Mid-Eastern Athletic Conference


Mid-Eastern Athletic Conference
Mid-Eastern Athletic Conference
(MEAC)
Mid-Eastern Athletic Conference logo
Established 1970
Association NCAA
Division Division I FCS
Members 12 [A]
Sports fielded 15 (men's: 7; women's: 8)
Region South Atlantic
Headquarters Norfolk, Virginia
Commissioner Dennis E. Thomas (since 2002)
Website www.meacsports.com
Locations
Mid-Eastern Athletic Conference locations

The Mid-Eastern Athletic Conference (MEAC) is a collegiate athletic conference of historically black colleges and universities (HBCUs) in the Southeastern United States. It participates in the National Collegiate Athletic Association's Division I, and in football, in the Football Championship Subdivision (FCS).

Currently, the MEAC has automatic qualifying bids for NCAA postseason play in baseball (since 1994), men’s basketball (since 1981), women’s basketball (since 1982), football (since 1996), softball (since 1995), men and women’s tennis (since 1998), and volleyball (since 1994). Bowling was officially sanctioned as a MEAC governed sport in 1999. Before that season, the MEAC was the first conference to secure NCAA sanctioning for women’s bowling by adopting the club sport prior to the 1996-97 school year.

Contents

History

In 1969, a group, whose members were long associated with interscholastic athletics, met in Durham, North Carolina with the purpose of discussing the organization of a new conference. After the formulation of a committee, and their research reported, seven institutions: Delaware State University, Howard University, University of Maryland Eastern Shore, Morgan State University, North Carolina A&T State University, North Carolina Central University and South Carolina State College agreed to become the Mid-Eastern Athletic Conference.[1] The conference's main goals were to establish and supervise an intercollegiate athletic program among a group of educational institutions that shared the same academic standards and philosophy of co-curricular activities and seek status as a Division I conference for all of its sports.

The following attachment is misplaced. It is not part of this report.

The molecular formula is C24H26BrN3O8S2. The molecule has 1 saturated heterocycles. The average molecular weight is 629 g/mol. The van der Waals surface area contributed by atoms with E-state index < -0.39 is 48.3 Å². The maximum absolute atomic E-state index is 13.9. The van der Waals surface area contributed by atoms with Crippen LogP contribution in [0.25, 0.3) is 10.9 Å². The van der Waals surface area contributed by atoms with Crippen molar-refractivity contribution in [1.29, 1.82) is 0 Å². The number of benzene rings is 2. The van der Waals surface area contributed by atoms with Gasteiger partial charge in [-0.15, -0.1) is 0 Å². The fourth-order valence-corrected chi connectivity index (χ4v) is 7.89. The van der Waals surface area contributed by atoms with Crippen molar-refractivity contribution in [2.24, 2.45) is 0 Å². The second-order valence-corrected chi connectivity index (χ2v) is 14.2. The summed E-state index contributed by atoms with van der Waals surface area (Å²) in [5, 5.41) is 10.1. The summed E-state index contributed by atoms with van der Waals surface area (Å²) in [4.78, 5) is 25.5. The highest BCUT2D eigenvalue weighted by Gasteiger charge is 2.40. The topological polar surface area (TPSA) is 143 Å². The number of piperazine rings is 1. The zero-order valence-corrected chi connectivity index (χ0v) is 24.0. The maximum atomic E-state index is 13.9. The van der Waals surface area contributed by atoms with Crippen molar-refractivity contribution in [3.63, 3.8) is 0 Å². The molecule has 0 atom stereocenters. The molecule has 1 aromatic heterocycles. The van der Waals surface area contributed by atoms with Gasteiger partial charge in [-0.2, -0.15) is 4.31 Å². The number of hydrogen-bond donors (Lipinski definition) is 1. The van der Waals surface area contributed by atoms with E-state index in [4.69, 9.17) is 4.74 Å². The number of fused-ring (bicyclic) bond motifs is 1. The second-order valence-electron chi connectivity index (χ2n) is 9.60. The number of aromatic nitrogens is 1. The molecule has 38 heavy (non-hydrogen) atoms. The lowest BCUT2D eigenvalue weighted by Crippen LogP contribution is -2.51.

The conference was confirmed in 1970, and had its first season of competition in football in 1971. The MEAC has had to date, three full-time commissioners.[1] In 1978, the MEAC selected its first full-time commissioner, Kenneth A. Free, who served as Commissioner until he resigned in 1995. He was succeeded by Charles S. Harris, who served at the position until 2002. On September 1, 2002, Dennis E. Thomas became the conference’s commissioner.

The MEAC experienced its first expansion in 1979 when Bethune–Cookman College (Now Bethune–Cookman University) and Florida A&M University were admitted as new members. That same year, founding members Morgan State University, North Carolina Central University and University of Maryland Eastern Shore withdrew from the conference. All three schools eventually returned to the conference; Maryland Eastern Shore rejoined in 1981, Morgan State in 1984, and North Carolina Central in 2010.